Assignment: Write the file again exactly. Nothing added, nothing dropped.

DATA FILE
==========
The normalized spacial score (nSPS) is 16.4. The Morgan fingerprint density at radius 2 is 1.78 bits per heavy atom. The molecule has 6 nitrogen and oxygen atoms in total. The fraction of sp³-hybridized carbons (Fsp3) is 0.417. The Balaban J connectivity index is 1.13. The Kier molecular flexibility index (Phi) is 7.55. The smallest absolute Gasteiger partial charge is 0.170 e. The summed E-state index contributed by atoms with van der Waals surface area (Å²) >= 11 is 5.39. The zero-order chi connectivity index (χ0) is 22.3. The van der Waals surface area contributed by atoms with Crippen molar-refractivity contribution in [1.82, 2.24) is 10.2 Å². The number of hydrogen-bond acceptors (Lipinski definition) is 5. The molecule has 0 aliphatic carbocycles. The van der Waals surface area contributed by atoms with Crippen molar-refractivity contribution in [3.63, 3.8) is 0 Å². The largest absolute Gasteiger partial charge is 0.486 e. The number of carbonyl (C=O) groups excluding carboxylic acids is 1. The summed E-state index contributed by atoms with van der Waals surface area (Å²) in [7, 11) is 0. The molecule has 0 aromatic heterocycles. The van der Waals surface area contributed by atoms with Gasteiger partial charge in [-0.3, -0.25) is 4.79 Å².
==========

The normalized spacial score (nSPS) is 16.4. The Morgan fingerprint density at radius 2 is 1.78 bits per heavy atom. The molecule has 6 nitrogen and oxygen atoms in total. The fraction of sp³-hybridized carbons (Fsp3) is 0.417. The Balaban J connectivity index is 1.13. The Kier molecular flexibility index (Phi) is 7.55. The smallest absolute Gasteiger partial charge is 0.170 e. The summed E-state index contributed by atoms with van der Waals surface area (Å²) >= 11 is 5.39. The zero-order chi connectivity index (χ0) is 22.3. The van der Waals surface area contributed by atoms with Crippen molar-refractivity contribution in [1.82, 2.24) is 10.2 Å². The number of hydrogen-bond acceptors (Lipinski definition) is 5. The molecule has 0 aliphatic carbocycles. The van der Waals surface area contributed by atoms with Crippen molar-refractivity contribution in [3.63, 3.8) is 0 Å². The largest absolute Gasteiger partial charge is 0.486 e. The number of carbonyl (C=O) groups excluding carboxylic acids is 1. The summed E-state index contributed by atoms with van der Waals surface area (Å²) in [7, 11) is 0. The molecule has 0 aromatic heterocycles. The van der Waals surface area contributed by atoms with Gasteiger partial charge in [-0.3, -0.25) is 4.79 Å².